Last week, Britain sent HMS Protector to Argentina to assist in the search for missing submarine ARA San Juan. And for some in Argentina, this was a bit of a controversy. But it’s the government in Buenos Aires that’s currently involved in the biggest scandal.
The vessel and its crew are still missing. And millionaire President Mauricio Macri is fending off accusations that mismanagement of the submarine rescue operation and lack of expenditure are partly to blame for the apparent disaster. All of this comes at a time when Macri has received criticism for the apparent whitewashing of a report about a backpacker’s suspicious death, released just as police reportedly shot dead an unarmed 21-year-old.
As the international effort to find the 44 missing crew members intensifies, speculation is growing about why it all happened.
1.5 million people have reportedly fallen into poverty since Macri took office in 2015, while the seven wealthiest Argentinians have doubled their fortunes. And as family members wait for news of the ARA San Juan, evidence points towards severe underfunding as a crucial factor in the apparent malfunctioning of the submarine. One distraught relative referred to both the age and state of the vessel, saying:
They killed my brother because they sent them out to sea (in a vessel put together with) wire.
Macri has said:
We should not venture into looking for people to blame… This will require a serious, deep investigation that reveals certainties about why we are witnessing what happened.
A whitewashed report?
Meanwhile, Argentina’s government has also received criticism for the death of 28-year-old Santiago Maldonado. The backpacker settled among the indigenous Mapuche community where multinational corporation Benetton controversially bought 2.2 million hectares of land that the Mapuche people lay claim to. The company reportedly uses local police regularly in order to violently evict men, women and children from the disputed land.
As The Canary previously reported, police allegedly took Maldonado during a protest; and eyewitnesses say he was forced into a van. 78 days later, his body was found in the nearby river.
On Friday 24 November, the official report concluded that he had drowned. But his family furiously disputes this version, claiming that state violence was to blame. They are demanding an independent enquiry. The same police force that is blamed for the ‘forced disappearance’ [Spanish] carried out the investigation.
Indigenous witch hunt
The day after the report was released, a violent police crackdown ended in the death of indigenous youth Rafael Nahuel, in Rio Negro province. Three others were shot, women and children were detained, and witnesses to the police violence are ‘missing’.
Reynaldo Mariqueo from Mapuche International Link, a Bristol-based charity defending the rights of indigenous people, said:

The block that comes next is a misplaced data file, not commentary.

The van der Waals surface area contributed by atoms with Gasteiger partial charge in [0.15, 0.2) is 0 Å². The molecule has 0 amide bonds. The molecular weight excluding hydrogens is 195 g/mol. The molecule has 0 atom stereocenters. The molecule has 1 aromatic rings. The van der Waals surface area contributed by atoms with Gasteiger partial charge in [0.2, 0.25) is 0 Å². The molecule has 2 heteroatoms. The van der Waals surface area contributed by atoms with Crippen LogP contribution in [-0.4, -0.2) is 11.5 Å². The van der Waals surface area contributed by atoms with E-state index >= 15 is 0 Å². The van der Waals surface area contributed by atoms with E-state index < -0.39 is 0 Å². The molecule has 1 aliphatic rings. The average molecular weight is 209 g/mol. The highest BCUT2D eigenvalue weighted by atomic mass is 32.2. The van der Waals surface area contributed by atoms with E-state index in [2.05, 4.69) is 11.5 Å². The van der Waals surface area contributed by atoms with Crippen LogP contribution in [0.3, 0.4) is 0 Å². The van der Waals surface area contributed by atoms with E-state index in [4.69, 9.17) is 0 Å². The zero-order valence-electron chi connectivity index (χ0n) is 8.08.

The repression unleashed by the security forces on Saturday 25 November comes amidst a climate of racial hatred and discrimination directed towards Mapuche who are struggling to regain their ancestral lands and calling for their ancestral territorial rights, enshrined in international law and national law, to be respected.
He also claimed that:
Sections of the Argentinian press and right-wing groups have fuelled racist depictions of the Mapuche creating the context that made possible the killing of this young man.
Echoes from the past
Argentina has a dark history of state-sponsored ‘disappearances’ and murder. The 1976-83 military dictatorship, for example, disappeared [Spanish] an estimated 30,000 people. And today, as people try to break free from this barbarous past, repression and persecution still dominate daily life for many Argentinians.
President Macri’s hardline right-wing administration has already received criticism for its austere policies and persecution of the Mapuche people. But now, it appears to be at odds with a nation searching for the 44 missing crew members of the ARA San Juan too.
It is no surprise that the UK would offer help to Argentina at a time when the Conservative government is looking to “deepen the UK-Argentina economic partnership”. But the UK must not use that as an excuse to ignore the destructive policies of Macri’s regime.
– Find out more about the Mapuche struggle here.
– Join the Argentina Solidarity Campaign.
We’re a thorn in the side of the establishment, but we can’t do it without your help
Your fight is our fight. But as many of you will know, speaking truth to power has never been easy, especially for a small, independent media outlet such as the Canary. We have weathered many attempts to silence our vital opposition to an increasingly fascist government and right-wing mainstream media. Now more than ever, we need your support.
We don’t have fancy offices, and our entire staff works remotely. Almost all of our income is spent on paying the people who make the Canary’s content. So your contribution directly supports our team and enables us to continue to do what we do: disrupt power, and amplify people.
But we can’t do this without you. So please, if you appreciate our work, can you help us continue the fight?